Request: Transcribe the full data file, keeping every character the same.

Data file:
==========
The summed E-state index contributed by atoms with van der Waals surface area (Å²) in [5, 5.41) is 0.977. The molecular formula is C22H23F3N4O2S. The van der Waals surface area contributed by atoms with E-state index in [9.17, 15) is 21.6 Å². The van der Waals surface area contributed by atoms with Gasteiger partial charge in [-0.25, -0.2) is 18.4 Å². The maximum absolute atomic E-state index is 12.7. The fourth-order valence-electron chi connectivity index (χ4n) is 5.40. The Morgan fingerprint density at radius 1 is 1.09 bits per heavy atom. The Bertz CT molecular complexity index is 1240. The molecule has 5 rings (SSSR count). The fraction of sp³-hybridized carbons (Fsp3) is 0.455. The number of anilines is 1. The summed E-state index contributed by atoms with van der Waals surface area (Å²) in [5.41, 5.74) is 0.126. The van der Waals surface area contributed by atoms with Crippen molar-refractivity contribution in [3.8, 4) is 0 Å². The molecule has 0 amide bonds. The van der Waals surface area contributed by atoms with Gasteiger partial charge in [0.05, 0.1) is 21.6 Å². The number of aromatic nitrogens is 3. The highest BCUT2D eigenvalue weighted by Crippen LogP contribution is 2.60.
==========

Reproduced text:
The summed E-state index contributed by atoms with van der Waals surface area (Å²) in [5, 5.41) is 0.977. The molecular formula is C22H23F3N4O2S. The van der Waals surface area contributed by atoms with E-state index in [9.17, 15) is 21.6 Å². The van der Waals surface area contributed by atoms with Gasteiger partial charge in [-0.25, -0.2) is 18.4 Å². The maximum absolute atomic E-state index is 12.7. The fourth-order valence-electron chi connectivity index (χ4n) is 5.40. The Morgan fingerprint density at radius 1 is 1.09 bits per heavy atom. The Bertz CT molecular complexity index is 1240. The molecule has 5 rings (SSSR count). The fraction of sp³-hybridized carbons (Fsp3) is 0.455. The number of anilines is 1. The summed E-state index contributed by atoms with van der Waals surface area (Å²) in [5.41, 5.74) is 0.126. The van der Waals surface area contributed by atoms with Crippen molar-refractivity contribution in [3.8, 4) is 0 Å². The molecule has 0 amide bonds. The van der Waals surface area contributed by atoms with Gasteiger partial charge in [0.05, 0.1) is 21.6 Å². The number of aromatic nitrogens is 3. The highest BCUT2D eigenvalue weighted by Crippen LogP contribution is 2.60.